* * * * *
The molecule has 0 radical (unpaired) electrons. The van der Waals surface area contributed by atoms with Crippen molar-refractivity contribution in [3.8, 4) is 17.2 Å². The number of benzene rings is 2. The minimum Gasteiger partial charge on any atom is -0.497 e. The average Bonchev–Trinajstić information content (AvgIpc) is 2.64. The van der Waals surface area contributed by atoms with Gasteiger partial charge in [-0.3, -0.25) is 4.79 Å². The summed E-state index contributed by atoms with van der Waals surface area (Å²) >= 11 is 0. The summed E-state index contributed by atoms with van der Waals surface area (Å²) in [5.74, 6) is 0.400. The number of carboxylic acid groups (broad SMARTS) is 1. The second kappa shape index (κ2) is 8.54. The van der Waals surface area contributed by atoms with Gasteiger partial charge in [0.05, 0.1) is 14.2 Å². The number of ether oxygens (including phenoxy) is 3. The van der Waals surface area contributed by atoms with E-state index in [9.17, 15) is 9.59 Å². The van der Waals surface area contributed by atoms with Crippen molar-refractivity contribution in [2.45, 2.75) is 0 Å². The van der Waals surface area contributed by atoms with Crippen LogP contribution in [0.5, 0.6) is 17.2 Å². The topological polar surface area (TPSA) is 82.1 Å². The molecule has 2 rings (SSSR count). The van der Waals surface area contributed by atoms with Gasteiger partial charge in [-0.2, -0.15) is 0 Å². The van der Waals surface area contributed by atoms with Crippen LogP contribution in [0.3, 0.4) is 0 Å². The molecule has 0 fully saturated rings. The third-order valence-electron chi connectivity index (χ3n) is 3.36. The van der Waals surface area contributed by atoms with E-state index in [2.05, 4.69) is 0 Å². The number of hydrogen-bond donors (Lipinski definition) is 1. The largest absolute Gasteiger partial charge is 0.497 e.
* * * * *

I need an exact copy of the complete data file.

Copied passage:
The molecule has 0 radical (unpaired) electrons. The van der Waals surface area contributed by atoms with Crippen molar-refractivity contribution in [3.8, 4) is 17.2 Å². The number of benzene rings is 2. The minimum Gasteiger partial charge on any atom is -0.497 e. The average Bonchev–Trinajstić information content (AvgIpc) is 2.64. The van der Waals surface area contributed by atoms with Gasteiger partial charge in [-0.3, -0.25) is 4.79 Å². The summed E-state index contributed by atoms with van der Waals surface area (Å²) >= 11 is 0. The summed E-state index contributed by atoms with van der Waals surface area (Å²) in [5.74, 6) is 0.400. The number of carboxylic acid groups (broad SMARTS) is 1. The second kappa shape index (κ2) is 8.54. The van der Waals surface area contributed by atoms with Gasteiger partial charge in [0.05, 0.1) is 14.2 Å². The number of ether oxygens (including phenoxy) is 3. The van der Waals surface area contributed by atoms with E-state index in [9.17, 15) is 9.59 Å². The van der Waals surface area contributed by atoms with Crippen molar-refractivity contribution in [2.45, 2.75) is 0 Å². The van der Waals surface area contributed by atoms with Crippen LogP contribution in [0.5, 0.6) is 17.2 Å². The topological polar surface area (TPSA) is 82.1 Å². The molecule has 2 rings (SSSR count). The van der Waals surface area contributed by atoms with Gasteiger partial charge in [-0.2, -0.15) is 0 Å². The van der Waals surface area contributed by atoms with Crippen LogP contribution in [0.3, 0.4) is 0 Å². The molecule has 0 fully saturated rings. The third-order valence-electron chi connectivity index (χ3n) is 3.36. The van der Waals surface area contributed by atoms with E-state index in [2.05, 4.69) is 0 Å². The number of hydrogen-bond donors (Lipinski definition) is 1. The largest absolute Gasteiger partial charge is 0.497 e.